The first thing that we should get out of the way is the absolute beast that is Tomura Shigaraki. I already realised back in chapter 270 how much he had improved as a villain, but My Hero Academia chapter 281 makes this even clearer: the shifts in his design as well as overall presence are making him into one of the best villains in Weekly Shonen Jump right now, possibly only beaten out by Chainsaw Man’s Makima.
There are more subtle moments in My Hero Academia chapter 281, however, that I would like to focus on. The first comes when Gran Torino is grabbed by Tomura, possibly signalling his demise: Horikoshi delivers to us a flashback detailing Nana Shimura’s struggles with her family, having to give up her own son to protect him from All for One. Given that Tomura turned evil directly as a result of this decision, it feels like the old hero is coming face to face with his past mistakes – lending credence to the villain’s declaration that “You heroes hurt your own families just to help complete strangers.”
Watching Horikoshi’s approach to the idea of a hero change and evolve over the course of the series has been a joy to see, and so has watching the character development of one Izuku Midoriya. Starting life as a very weak wannabe hero, the series protagonist is showing off all of his newly obtained powers in My Hero Academia chapter 281 as he uses Blackwhip to restrain Tomura. This comes after being held back for many chapters by such characters as Endeavor and Gran Torino, but now he is in full force.
Speaking of Endeavor, the current number one hero’s desperate attack at the end of My Hero Academia chapter 281 leaves off on an uncertain note. Despite being restrained by Deku, Tomura manages to fish out what appears to be one of Overhaul’s Quirk-erasing bullets from his pocket, hinting that something terrible is about to happen.
Could this be the moment where the number one hero loses his powers for good? And what if it is Deku? This arc has been crazy enough so far, but it’s about to get a whole lot crazier.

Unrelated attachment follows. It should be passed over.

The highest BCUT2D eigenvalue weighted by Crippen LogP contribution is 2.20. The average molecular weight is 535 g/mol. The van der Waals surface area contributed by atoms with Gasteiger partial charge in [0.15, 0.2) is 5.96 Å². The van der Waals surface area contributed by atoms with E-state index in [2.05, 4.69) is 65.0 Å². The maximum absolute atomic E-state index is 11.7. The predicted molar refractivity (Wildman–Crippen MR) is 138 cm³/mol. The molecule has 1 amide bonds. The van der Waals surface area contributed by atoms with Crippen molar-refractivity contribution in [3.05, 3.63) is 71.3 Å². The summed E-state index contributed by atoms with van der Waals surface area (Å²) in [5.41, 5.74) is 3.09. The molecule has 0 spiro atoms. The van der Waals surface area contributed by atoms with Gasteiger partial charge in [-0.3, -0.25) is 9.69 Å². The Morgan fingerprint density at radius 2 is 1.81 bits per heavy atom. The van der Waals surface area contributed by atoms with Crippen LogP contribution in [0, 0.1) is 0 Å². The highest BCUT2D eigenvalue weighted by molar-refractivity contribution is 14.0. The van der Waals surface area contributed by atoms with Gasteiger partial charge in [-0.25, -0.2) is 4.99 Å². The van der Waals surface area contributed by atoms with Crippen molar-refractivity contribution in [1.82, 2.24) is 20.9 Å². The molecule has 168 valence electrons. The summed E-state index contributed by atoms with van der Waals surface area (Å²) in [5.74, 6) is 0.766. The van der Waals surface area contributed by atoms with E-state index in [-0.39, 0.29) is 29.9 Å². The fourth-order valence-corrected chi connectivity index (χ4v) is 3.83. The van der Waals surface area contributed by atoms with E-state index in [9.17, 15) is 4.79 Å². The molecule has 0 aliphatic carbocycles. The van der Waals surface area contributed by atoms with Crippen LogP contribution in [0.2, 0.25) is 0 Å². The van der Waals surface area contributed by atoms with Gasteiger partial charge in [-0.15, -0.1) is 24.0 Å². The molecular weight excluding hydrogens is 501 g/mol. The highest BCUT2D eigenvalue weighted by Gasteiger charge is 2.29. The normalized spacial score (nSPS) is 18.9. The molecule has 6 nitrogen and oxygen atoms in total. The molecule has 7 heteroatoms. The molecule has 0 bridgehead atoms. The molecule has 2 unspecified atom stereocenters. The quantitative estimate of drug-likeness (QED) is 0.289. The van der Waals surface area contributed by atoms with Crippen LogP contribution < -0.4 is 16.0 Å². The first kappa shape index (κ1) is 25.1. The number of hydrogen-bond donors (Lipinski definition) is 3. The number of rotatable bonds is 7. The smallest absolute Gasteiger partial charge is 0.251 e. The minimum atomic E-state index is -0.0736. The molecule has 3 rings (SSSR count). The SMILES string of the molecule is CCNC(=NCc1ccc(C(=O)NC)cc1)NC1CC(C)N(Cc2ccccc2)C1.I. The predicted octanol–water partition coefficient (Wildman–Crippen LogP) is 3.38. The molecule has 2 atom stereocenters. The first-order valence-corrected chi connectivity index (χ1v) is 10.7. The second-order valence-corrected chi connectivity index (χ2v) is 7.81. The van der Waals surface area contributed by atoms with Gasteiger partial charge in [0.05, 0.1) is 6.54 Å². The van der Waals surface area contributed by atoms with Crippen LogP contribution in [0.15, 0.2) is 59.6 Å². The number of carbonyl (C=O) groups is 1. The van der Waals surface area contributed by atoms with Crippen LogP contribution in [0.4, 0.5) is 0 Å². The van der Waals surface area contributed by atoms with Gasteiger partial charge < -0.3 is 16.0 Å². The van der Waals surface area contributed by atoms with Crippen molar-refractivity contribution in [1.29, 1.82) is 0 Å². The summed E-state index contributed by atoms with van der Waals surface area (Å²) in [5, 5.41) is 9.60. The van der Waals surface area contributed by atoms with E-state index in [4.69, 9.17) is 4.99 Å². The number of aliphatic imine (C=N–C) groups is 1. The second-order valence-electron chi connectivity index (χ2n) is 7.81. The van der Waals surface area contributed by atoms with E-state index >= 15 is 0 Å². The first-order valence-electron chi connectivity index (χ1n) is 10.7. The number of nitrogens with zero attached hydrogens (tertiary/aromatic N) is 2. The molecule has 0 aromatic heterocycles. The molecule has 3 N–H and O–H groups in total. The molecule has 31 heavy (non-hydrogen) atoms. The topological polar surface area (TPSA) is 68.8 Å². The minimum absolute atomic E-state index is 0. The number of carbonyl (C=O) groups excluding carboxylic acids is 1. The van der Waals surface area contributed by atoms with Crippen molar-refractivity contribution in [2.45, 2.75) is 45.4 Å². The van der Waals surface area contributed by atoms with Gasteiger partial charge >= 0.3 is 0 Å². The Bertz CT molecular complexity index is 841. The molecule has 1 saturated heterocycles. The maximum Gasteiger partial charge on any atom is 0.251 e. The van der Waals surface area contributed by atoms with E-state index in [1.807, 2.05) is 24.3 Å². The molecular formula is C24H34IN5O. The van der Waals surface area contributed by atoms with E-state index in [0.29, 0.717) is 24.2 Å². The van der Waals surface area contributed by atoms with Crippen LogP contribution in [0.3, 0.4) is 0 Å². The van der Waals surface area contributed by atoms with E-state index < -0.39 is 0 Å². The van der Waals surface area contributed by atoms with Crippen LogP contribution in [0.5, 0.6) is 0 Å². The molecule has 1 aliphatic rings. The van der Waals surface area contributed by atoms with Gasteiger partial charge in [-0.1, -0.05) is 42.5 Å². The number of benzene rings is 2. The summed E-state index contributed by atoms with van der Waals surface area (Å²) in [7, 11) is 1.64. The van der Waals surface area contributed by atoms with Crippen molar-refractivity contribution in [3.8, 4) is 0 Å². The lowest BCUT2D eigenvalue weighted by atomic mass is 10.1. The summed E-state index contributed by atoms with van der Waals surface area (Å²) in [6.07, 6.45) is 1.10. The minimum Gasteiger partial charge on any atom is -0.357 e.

Agravity Boys chapter 32
Finally, we come to Agravity Boys chapter 32. After all of that heavy-hitting battle manga discussion, you’d be forgiven for wanting a palette cleanser – that is, after all, the beauty of an anthology magazine. There were a couple of more light-hearted series that I thought had good chapters this week – Magu-chan, Hard-Boiled Cop and Dolphin, and Moriking all impressed me – but I ended up going for Agravity Boys chapter 32 for the simple reason that it proved me right.
Back in my initial review of the series, I noted that Atsushi Nakamura’s approach to writing gags had shifted for the better away from the objectification of Chris and towards a more equitable approach. The fruits of that shift are plain to see in Agravity Boys chapter 32: while Chris is the butt of one of the jokes, he is not the only butt that the reader is invited to laugh at.
Agravity Boys chapter 32 starts off on a bit of a sketchy note. We are suddenly introduced to the concept of an ‘Omo’ card, a type of points card that our characters use to ask favors from the Higher Being (H.B.) in exchange for entertaining it. While Agravity Boys has never had the strongest of narratives – relying more as it does on chapter-by-chapter comedy – it does at least have one, making the concept of retroactively adding something to the story slightly worrying.
Nevertheless, Agravity Boys chapter 32 somehow makes it work. Perhaps it is because of how aware the chapter is of its own hypocrisy – addressing the reader at the very beginning, saying “I’m sure you’re all a little confused about the sudden appearance of this point card” – but I think the moment where I became convinced was when kamura used it to make a hilarious gacha gag.
The meat of Agravity Boys chapter 32, then, is all about how the different characters use and abuse the points they have racked up in exchange for entertaining H.B. As mentioned, there is a significant portion focused on the character of Chris, but the final gag of the chapter – where they all meet inadvertently in embarrassing costumes on the planet of Alesta – spreads the joke out a little more evenly among the cast and makes it much more palatable. Many laughs were had, which makes Agravity Boys chapter 32 a good one in my book.
On a final note, this chapter was the chapter that finally convinced me to start collecting Atsushi Nakamura’s series as physical volumes. I’ve started to do this a little more as of late, and I am in the process of writing something about it, but I’m trying to only collect those series that mean a lot to me. And given the journey that I have gone on with Agravity Boys, I think it deserves a place on my bookshelf.